Being on the other side of the interviewing desk isn’t easy, either.
When managers conduct job interviews, they have to walk a very fine line. They have to be polite but also assertive. They have to listen well but also always be thinking about the next question. They have to probe beyond those stock answers, and they must be aware of the legal ramifications of certain questions out there, too.
The following are the five most common mistakes managers make when conducting interviews.
Talking too much. Don’t deliver a monologue about the job or the company. This is your chance to listen and to learn. Aim for an 85-15 split: 85 percent of the time you’re listening, and 15 percent of the time you’re talking. Also, don’t rush in to break those awkward silences. Give the applicant plenty of time to respond. You want to listen as much as you can; let those silences go. Those silences also give you a chance to see how applicants handle pressure situations.
Failing to prepare. Don’t quickly scan a resume for the first time just before you sit down with the interviewee. Take time to review it beforehand and think about what you want from the new employee. Preparation will help you keep the interview on-track and determine whether a candidate is qualified or not.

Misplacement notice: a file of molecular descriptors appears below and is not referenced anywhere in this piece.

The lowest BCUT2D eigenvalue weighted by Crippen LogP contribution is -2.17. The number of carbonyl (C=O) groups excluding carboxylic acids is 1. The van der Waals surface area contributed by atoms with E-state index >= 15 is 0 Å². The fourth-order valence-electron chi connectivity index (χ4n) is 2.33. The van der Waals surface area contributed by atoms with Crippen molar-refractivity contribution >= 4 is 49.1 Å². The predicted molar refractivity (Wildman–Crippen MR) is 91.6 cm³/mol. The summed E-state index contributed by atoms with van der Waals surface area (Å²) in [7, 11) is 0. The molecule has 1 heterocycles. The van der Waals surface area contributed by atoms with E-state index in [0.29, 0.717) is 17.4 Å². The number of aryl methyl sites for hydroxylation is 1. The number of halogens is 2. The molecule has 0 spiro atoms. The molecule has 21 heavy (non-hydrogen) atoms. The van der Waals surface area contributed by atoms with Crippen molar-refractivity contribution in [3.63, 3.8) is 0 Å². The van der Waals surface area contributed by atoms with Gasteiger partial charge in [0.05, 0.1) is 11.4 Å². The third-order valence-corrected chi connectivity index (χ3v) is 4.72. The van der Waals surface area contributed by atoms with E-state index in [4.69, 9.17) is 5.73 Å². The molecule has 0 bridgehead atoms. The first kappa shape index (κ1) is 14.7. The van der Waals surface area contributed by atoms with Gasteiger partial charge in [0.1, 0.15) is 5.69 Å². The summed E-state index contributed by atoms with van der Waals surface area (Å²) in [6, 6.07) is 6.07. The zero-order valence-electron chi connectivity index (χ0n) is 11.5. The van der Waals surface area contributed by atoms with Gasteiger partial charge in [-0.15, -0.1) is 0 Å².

Asking questions off the cuff. A loose approach is not good for interviews. At best, it can be uninformative and, at worst, it can be legally dangerous. Prepare a list of questions ahead of time and stick to them. You can still dig deeper into an applicant’s answers once they answer a question, but managers often get in trouble when they wing it in interviews. Have your list of interview questions and stick to it.
Not knowing your legal limits. Interviews can be a legal minefield. Make sure everyone involved in the interview process understands what they can and can’t ask during the interview. This includes employees that you bring in just for a minute to meet the applicant. Avoid questions like these: Are you married? Are you divorced? How old are you? Do you have any children or intend to have children? What are your daycare plans? Do you own or rent a home? Do you have any debts? Do you suffer from any illnesses or disabilities? These types of questions can all trigger discrimination lawsuits, so stay away from them.
Every question should revolve around one central theme: How well could this person perform the job at hand?
Being blinded by personal preferences. Maybe you’re both baseball fans or you have kids at the same school. Avoid letting common interests like these bias your feelings one way or another with the outcome, especially if those interests are irrelevant to the job. Just because you both run marathons doesn’t mean this person can keep up the pace at work.
By avoiding these mistakes, you’ll conduct an effective interview, end up with the best applicant and keep yourself out of legal hot water.
Need more help? Check out this seven-step survival guide for new managers.